President Casino's Bankruptcy Case Makes Headlines

When you ask President Casino executives how business is at their Biloxi resort, they tell you it's as strong as its ever been.

Casino industry insiders like Tom Brosig say the Broadwater property is not the reason the President had to file for bankruptcy protection.

"As a stand alone entity, they're doing very well," Brosig said. "They've got some really creative marketing ideas. They've got a core group of customers that seem to like that place and go there on a regular basis."

When Brosig was at Grand Casino, he was an opponent of the President's plan to build what it called Destination Broadwater. That was the $2 billion proposal that would have totally transformed this 260 acre property. A few months ago, the former Grand executive saw a scaled down version of Destination Broadwater. And he said he liked what he saw.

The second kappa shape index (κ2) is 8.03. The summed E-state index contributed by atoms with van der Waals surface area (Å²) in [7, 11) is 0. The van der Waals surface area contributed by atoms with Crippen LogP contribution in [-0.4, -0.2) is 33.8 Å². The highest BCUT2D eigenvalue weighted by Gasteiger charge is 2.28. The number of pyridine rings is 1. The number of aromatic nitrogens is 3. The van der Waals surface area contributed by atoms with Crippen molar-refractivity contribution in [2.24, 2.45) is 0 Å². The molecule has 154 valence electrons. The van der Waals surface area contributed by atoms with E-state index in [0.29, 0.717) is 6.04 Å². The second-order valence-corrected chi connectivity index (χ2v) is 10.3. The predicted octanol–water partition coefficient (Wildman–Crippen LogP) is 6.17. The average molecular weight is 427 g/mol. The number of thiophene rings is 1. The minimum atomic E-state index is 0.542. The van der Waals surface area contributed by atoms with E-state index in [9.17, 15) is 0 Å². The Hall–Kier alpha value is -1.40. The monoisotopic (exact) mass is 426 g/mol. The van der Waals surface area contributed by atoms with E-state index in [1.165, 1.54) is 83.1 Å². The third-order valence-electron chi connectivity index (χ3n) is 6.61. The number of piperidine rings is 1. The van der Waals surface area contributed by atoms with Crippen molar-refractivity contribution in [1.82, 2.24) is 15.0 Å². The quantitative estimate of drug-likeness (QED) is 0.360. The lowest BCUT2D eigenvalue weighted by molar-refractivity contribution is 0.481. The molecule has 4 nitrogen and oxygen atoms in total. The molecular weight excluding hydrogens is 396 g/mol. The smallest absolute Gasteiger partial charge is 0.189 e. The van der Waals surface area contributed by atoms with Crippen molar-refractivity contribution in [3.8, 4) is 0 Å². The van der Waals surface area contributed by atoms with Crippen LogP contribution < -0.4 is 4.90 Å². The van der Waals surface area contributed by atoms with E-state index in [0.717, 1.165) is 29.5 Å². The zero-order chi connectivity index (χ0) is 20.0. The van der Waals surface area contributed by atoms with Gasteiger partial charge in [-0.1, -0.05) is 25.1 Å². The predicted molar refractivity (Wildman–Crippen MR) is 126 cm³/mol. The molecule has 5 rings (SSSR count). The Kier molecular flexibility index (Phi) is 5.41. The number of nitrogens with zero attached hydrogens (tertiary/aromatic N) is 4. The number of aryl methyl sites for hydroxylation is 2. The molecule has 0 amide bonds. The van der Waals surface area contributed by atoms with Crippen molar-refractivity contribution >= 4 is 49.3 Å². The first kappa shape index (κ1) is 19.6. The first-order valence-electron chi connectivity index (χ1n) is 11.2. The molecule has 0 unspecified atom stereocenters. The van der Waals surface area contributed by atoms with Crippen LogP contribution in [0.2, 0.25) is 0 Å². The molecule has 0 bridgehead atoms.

"For the most part, I think they have a pretty workable plan," said Brosig. "Whether it ever gets built or not, I have no clue."

In a front page article in Sunday's St. Louis Post Dispatch , a casino analyst with Deutsche Bank called the original $2 billion concept "insane". Andrew Zarnett also told the paper that -- as an analyst -- he felt the bankrupt casino's next move would be the sale of its properties in Biloxi and St. Louis.

President executives said that's his opinion. But it's not their plan. Their plan is to come up with a strategy that gets them out of bankruptcy. Then they can concentrate on finding joint venture partners.

According to the President's chief executive John Aylsworth, "We still sit on the best piece of property. It's time for something new and exciting to get into the market."

The President Casino filed for bankruptcy in June. The company won't say what its future development plans may look like until the bankruptcy case is over.